Date: 18 Dec 2013

Framing physical activity as a distinct and uniquely valuable behavior independent of weight management: A pilot randomized controlled trial for overweight and obese sedentary persons

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Abstract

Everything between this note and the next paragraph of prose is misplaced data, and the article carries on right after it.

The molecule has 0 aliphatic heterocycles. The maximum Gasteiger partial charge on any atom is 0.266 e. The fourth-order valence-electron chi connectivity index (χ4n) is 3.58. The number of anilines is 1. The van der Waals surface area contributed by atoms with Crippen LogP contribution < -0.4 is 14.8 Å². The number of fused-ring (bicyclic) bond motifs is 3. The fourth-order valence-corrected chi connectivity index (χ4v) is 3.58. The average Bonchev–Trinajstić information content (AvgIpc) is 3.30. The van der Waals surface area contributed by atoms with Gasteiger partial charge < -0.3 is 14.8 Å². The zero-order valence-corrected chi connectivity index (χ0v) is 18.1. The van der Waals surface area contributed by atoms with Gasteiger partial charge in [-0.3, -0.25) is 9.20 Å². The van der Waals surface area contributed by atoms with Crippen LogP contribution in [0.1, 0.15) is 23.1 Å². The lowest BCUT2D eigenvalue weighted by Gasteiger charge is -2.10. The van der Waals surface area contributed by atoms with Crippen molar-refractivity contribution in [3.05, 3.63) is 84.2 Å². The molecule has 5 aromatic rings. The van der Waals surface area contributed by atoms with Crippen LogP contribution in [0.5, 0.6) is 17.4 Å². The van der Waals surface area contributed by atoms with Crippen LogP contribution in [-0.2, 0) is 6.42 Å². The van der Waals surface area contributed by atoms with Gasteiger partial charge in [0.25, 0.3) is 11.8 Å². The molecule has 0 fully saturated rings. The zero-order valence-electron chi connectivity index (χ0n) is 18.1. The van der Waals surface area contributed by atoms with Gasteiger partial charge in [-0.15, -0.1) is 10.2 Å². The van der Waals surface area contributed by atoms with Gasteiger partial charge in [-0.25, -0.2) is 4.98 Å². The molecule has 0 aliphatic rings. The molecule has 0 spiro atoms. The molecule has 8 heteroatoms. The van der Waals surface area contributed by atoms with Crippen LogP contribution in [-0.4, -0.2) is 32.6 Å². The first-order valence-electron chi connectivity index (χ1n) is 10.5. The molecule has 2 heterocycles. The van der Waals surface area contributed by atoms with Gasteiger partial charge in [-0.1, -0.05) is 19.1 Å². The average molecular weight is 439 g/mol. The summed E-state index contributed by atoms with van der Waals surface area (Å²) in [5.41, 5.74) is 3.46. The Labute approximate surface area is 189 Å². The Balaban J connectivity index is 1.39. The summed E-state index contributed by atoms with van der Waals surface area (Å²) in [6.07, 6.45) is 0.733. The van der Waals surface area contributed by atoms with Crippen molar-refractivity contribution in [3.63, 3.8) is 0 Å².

Purpose: Promoting benefits of physical activity independent of weightmanagement may help overweight/obese persons. Design: Pilot randomized-controlledtrial. Subjects: Twenty-six sedentary, overweight/obese persons receiving health-care at Stanford Medical Center, no contraindications for exercise. Control/Intervention Groups: Usual medical care and community weight-management/fitness resources versus same plus a brief intervention derived from behavioral-economic and evolutionary psychological theory highlighting benefits of activity independent of weight-management. Analysis: Intent-to-treat. Cohen’s d effect-sizes and 95% confidence intervals (95%CI) for changes in moderate-intensity-equivalent physical activity/week, cardiorespiratory fitness, and depression at 3 months relative to baseline. Results: Intervention group participants demonstrated 3.76 hour/week of increased physical activity at study endpoint, controls only 0.7 hours/week (Cohen’s d=0.74, 95% CI -0.06 to +1.5). They also improved cardiorespiratory fitness (Cohen’s d=0.51, 95% CI -0.3 to +1.3) and reduced depression relative to controls (Cohen’s d=0.66, 95% CI -0.1 to +1.4). Conclusion: Promoting activity independent of weight-management appears promising for further study.